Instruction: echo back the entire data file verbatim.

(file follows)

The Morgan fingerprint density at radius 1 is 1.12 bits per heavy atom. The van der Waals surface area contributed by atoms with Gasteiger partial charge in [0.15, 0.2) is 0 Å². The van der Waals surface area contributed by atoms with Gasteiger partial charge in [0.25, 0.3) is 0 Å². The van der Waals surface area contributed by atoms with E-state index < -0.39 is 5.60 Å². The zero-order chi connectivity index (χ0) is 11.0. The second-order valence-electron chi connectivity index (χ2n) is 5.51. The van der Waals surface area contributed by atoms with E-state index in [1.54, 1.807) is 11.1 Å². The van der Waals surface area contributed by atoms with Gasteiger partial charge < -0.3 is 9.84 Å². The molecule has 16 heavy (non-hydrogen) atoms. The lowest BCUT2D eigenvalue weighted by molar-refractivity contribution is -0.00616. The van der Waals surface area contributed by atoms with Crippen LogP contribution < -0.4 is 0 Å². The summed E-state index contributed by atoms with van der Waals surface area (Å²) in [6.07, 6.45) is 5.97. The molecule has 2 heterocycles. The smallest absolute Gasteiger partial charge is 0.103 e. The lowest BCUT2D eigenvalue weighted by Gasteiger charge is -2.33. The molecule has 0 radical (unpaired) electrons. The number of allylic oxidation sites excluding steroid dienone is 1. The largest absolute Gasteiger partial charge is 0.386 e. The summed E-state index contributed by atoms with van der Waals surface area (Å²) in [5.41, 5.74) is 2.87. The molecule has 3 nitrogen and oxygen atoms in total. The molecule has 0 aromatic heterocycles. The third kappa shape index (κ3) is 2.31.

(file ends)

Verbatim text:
The Morgan fingerprint density at radius 1 is 1.12 bits per heavy atom. The van der Waals surface area contributed by atoms with Gasteiger partial charge in [0.15, 0.2) is 0 Å². The van der Waals surface area contributed by atoms with Gasteiger partial charge in [0.25, 0.3) is 0 Å². The van der Waals surface area contributed by atoms with E-state index < -0.39 is 5.60 Å². The zero-order chi connectivity index (χ0) is 11.0. The second-order valence-electron chi connectivity index (χ2n) is 5.51. The van der Waals surface area contributed by atoms with E-state index in [1.54, 1.807) is 11.1 Å². The van der Waals surface area contributed by atoms with Gasteiger partial charge < -0.3 is 9.84 Å². The molecule has 16 heavy (non-hydrogen) atoms. The lowest BCUT2D eigenvalue weighted by molar-refractivity contribution is -0.00616. The van der Waals surface area contributed by atoms with Crippen LogP contribution < -0.4 is 0 Å². The summed E-state index contributed by atoms with van der Waals surface area (Å²) in [6.07, 6.45) is 5.97. The molecule has 2 heterocycles. The smallest absolute Gasteiger partial charge is 0.103 e. The lowest BCUT2D eigenvalue weighted by Gasteiger charge is -2.33. The molecule has 0 radical (unpaired) electrons. The number of allylic oxidation sites excluding steroid dienone is 1. The largest absolute Gasteiger partial charge is 0.386 e. The summed E-state index contributed by atoms with van der Waals surface area (Å²) in [5.41, 5.74) is 2.87. The molecule has 3 nitrogen and oxygen atoms in total. The molecule has 0 aromatic heterocycles. The third kappa shape index (κ3) is 2.31.